My second is Sarah one of her favourite hats.


Sarah in the hats was taken against a white back cloth illuminated by two speed lights in soft-boxes in order to evenly spread the light across the screen behind Sarah.  The speedlights were both adjusted to 1/16 and controlled by Pocket Wizards.  Ideally I would have liked to have included a black screen behind the camera but I did not have enough space in my dinning room.  I compensated by adjusted my ISO to ISO 50 and to be sure the back ground was as neutral as possible I used the f/3 for minimum depth of field, shutter speed 1/250 sec.  105mm, f/2.8 lens, tripod mounted camera and the shutter tripped using a cable.   Some small adjustments were made in Lightroom to sharpen the image, and add additional tonal contrast.  My choice was between this and the cloche hat to submit; and although the cloche hat produces a simple cameo effect I preferred this ‘ascot’ hat had image which retains some additional detail in tones for the hat.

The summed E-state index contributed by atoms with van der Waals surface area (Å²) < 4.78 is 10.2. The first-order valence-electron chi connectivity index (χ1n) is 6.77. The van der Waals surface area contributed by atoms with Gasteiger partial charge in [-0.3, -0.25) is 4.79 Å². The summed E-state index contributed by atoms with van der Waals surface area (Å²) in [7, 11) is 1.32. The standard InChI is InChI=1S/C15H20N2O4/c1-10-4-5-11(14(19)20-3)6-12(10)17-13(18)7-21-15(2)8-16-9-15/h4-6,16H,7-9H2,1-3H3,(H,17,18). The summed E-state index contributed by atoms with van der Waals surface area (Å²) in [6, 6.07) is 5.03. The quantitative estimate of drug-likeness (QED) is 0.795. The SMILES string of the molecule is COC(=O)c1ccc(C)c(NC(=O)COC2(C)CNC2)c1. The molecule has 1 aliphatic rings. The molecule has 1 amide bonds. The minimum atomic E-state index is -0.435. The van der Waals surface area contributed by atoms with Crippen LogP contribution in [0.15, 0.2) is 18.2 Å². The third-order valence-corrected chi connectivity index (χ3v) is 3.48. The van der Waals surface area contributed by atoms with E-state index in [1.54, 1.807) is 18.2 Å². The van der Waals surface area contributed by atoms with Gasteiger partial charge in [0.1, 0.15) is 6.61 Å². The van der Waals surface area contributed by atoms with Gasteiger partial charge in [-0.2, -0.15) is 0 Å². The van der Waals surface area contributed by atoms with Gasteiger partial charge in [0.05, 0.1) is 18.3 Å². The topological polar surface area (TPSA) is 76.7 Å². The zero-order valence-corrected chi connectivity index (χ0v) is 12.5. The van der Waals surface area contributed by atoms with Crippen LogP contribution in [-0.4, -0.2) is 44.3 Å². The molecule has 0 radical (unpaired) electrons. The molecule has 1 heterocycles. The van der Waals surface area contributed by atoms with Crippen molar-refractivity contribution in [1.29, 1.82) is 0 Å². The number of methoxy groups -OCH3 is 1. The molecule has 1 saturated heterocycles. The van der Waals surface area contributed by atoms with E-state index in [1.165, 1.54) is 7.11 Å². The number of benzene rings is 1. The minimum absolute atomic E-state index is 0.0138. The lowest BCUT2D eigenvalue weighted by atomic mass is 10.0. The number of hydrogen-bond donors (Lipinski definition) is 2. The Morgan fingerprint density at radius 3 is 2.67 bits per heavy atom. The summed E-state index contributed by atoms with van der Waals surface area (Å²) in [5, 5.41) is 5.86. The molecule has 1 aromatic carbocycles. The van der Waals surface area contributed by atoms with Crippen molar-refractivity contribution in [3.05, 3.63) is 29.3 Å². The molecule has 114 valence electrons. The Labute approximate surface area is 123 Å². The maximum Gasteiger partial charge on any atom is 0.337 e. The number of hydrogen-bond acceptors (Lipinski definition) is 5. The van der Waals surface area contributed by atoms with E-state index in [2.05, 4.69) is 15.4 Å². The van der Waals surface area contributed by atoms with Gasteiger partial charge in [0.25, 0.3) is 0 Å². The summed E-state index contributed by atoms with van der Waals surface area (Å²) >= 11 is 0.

Describing an objects three dimensional form and or it’s volume.




85mm f/1.4, 1/250sec, f/5.6, ISO125, 3 x speedlights operated via pocket wizards, soft-box and reflectors.